Beasts copulate; but men and women are meant to marry. They perform the marital act; they know, when they unite in that act, that it is, or it ought to be, the seal of a love that, to quote another of Shakespeare’s sonnets, “bears it out even to the edge of doom.” We are the creatures aware of time, and oriented toward eternity. We know that the act of marriage brings into the bond of love the past generations, whose history we bear in our loins, and the present, and the future, in the child that may be born of the act. We cannot copulate! We cannot forget, when we unite, that we are doing what our parents did…

And I had to stop there because it’s just too funny. It’s a mark of how bad Anthony Esolen’s writing is, this unintended statement that whenever he has sex he can’t stop thinking about his parents (wasn’t there a Friends episode about that?). And, of course, the exclamation point in “We cannot copulate!”

He gives us nearly 1500 words of this, but the very beginning is what really sets me off:

Several weeks ago, Saint Valentine’s Day at my school came and went. There was no dance. There was no concert. There was no ice cream social. There was no party for trading little gifts. There was no showing of She Wore a Yellow Ribbon or Marty or Goodbye, Mr. Chips or Casablanca. There were no foolish and innocent flirtations on the way to class.

I can believe — though I heartily doubt — Esolen went to the trouble of confirming there was no dance, no concert, no ice cream social, no special screening. I do have to wonder how he determined no one threw a party to trade little gifts (though between that and the ice cream social, it sounds like he’s confusing young adults celebrating their love with second-graders in homeroom).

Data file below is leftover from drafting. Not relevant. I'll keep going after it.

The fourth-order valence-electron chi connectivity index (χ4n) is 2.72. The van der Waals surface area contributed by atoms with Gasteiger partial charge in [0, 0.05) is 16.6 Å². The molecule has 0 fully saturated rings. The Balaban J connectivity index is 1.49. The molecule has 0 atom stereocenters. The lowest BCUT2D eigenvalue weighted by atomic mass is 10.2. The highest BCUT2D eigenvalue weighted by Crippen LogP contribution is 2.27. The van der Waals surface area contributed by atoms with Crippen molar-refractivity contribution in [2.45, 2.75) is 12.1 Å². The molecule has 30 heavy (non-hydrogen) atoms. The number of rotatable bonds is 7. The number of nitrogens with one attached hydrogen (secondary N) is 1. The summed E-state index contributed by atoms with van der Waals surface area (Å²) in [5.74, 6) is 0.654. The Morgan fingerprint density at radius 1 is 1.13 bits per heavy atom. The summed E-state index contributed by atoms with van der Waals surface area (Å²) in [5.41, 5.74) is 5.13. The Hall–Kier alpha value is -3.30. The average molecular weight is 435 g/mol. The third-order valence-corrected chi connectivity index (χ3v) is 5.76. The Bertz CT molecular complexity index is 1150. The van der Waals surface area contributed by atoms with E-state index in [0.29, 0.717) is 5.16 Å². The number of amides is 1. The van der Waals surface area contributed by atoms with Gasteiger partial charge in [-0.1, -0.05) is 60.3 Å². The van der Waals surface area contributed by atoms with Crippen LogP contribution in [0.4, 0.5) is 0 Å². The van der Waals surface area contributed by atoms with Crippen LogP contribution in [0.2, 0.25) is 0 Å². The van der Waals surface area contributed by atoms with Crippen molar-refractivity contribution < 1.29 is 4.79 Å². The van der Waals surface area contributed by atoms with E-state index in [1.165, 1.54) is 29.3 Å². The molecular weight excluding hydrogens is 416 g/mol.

I draw the line, however, at believing there was nobody flirted with anybody on their way to class. That’s when I realized: Anthony Esolen has nothing to say. He’s just sitting at his desk, making crap up. Perhaps he meant this as a poetic flourish or hyperbole, but if so it’s bad poetic flourish and lame hyperbole.

I guess this is trivial, but it’s also symptomatic of a bigger problem: The anti-gay movement in general has nothing left to say. They’re left with meaningless rhetoric or outright lies — as when their attorney at the Supreme Court argued DOMA wasn’t borne out of anti-gay animus, but simply a desire to standardize marriage law across states, or just the other day when NOM falsely claimed once again that the Regnerus and Sirota studies were about same-sex parenting.

If I’ve grown more snarky lately (and I have) it’s because our opponents have stopped giving us red meat to chew over. It’s all cotton candy from them now. Just wave your hand through it and you’re left with nothing but a stickly, sickly mess.

Maine Supremes hear NOM’s argument about why they alone don’t have to follow campaign law

Timothy Kincaid

April 11th, 2013

The State of Maine requires that campaigns disclose their contributors. The National Organization for Marriage pretends not to think that they are required to follow that law by engaging in a two step contribution process.